BEIJING — Beijing plans to launch its Social Credit System nationwide by 2020 to rate the trustworthiness of 1.3 billion people by assigning each individual a score.
The goal of the program is to "forge a public opinion environment where keeping trust is glorious. It will strengthen sincerity in government affairs, commercial sincerity, social sincerity and the construction of judicial credibility," according to the Chinese government, Wired reported.
Participation currently remains voluntary, but by 2020, it will be mandatory.
The Chinese Communist Party has given out eight licenses to private companies to develop systems and algorithms for a social credit score system.
The two biggest projects are run by China Rapid Finance and Sesame Credit.
Sesame Credit, for example, gives individuals a score between 350 and 950 points based on a private algorithm calculated from five factors: credit history, contract obligation fulfillment, personal characteristics, behavior and preferences and interpersonal relationships.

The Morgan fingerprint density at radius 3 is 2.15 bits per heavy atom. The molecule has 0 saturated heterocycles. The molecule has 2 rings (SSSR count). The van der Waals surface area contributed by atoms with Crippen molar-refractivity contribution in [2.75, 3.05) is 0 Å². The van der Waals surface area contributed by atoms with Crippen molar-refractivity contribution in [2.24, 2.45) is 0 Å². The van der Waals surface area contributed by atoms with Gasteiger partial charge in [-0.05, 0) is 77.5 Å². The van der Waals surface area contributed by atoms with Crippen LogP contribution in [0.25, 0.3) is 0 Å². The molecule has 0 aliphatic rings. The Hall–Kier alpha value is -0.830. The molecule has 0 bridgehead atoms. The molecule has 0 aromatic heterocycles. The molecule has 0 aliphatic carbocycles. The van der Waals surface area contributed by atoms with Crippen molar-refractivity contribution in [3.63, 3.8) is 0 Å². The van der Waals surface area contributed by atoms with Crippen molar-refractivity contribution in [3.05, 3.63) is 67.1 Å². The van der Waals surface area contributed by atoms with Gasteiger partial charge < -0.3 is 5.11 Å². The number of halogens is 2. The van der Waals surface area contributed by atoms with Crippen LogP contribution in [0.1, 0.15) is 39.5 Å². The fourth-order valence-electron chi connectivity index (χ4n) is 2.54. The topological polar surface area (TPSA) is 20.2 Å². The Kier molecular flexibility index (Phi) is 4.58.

Once the system becomes mandatory, people with low scores could be punished with slower internet speeds, be denied access to certain restaurants, night clubs or golf courses and restricted from traveling.
Scores will also affect an individual's rental applications, ability to secure insurance or a loan, as well as social security benefits.
Citizens with low scores will be forbidden from certain jobs and from applying to better schools.